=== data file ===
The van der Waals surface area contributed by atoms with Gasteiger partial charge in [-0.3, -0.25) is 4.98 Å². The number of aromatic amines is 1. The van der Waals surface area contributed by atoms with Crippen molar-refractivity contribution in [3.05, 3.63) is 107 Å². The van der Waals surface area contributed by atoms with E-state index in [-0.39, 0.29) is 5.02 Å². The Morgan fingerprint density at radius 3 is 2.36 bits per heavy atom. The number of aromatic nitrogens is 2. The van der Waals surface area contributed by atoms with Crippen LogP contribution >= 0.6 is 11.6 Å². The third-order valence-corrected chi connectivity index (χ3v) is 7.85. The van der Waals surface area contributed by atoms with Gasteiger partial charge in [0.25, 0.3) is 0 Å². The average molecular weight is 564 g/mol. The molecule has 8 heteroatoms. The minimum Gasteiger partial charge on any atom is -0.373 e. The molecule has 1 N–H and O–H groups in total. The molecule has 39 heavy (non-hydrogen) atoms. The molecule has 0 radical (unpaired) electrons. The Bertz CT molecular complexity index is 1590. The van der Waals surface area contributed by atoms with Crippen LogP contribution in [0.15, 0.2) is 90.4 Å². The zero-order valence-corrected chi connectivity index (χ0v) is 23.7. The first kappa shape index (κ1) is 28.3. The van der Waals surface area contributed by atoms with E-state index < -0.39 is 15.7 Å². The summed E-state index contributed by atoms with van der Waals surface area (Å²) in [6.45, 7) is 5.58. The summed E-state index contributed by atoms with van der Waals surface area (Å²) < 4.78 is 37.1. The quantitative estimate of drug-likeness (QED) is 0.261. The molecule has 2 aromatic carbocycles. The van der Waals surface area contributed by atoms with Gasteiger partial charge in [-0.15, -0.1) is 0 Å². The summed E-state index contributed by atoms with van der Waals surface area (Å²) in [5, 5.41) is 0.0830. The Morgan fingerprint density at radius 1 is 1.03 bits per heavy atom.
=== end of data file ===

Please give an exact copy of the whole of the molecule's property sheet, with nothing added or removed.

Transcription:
The van der Waals surface area contributed by atoms with Gasteiger partial charge in [-0.3, -0.25) is 4.98 Å². The number of aromatic amines is 1. The van der Waals surface area contributed by atoms with Crippen molar-refractivity contribution in [3.05, 3.63) is 107 Å². The van der Waals surface area contributed by atoms with E-state index in [-0.39, 0.29) is 5.02 Å². The Morgan fingerprint density at radius 3 is 2.36 bits per heavy atom. The number of aromatic nitrogens is 2. The van der Waals surface area contributed by atoms with Crippen LogP contribution >= 0.6 is 11.6 Å². The third-order valence-corrected chi connectivity index (χ3v) is 7.85. The van der Waals surface area contributed by atoms with Gasteiger partial charge in [0.25, 0.3) is 0 Å². The average molecular weight is 564 g/mol. The molecule has 8 heteroatoms. The minimum Gasteiger partial charge on any atom is -0.373 e. The molecule has 1 N–H and O–H groups in total. The molecule has 39 heavy (non-hydrogen) atoms. The molecule has 0 radical (unpaired) electrons. The Bertz CT molecular complexity index is 1590. The van der Waals surface area contributed by atoms with Crippen LogP contribution in [0.15, 0.2) is 90.4 Å². The zero-order valence-corrected chi connectivity index (χ0v) is 23.7. The first kappa shape index (κ1) is 28.3. The van der Waals surface area contributed by atoms with E-state index < -0.39 is 15.7 Å². The summed E-state index contributed by atoms with van der Waals surface area (Å²) in [6.45, 7) is 5.58. The summed E-state index contributed by atoms with van der Waals surface area (Å²) < 4.78 is 37.1. The quantitative estimate of drug-likeness (QED) is 0.261. The molecule has 2 aromatic carbocycles. The van der Waals surface area contributed by atoms with Gasteiger partial charge in [-0.15, -0.1) is 0 Å². The summed E-state index contributed by atoms with van der Waals surface area (Å²) in [5, 5.41) is 0.0830. The Morgan fingerprint density at radius 1 is 1.03 bits per heavy atom.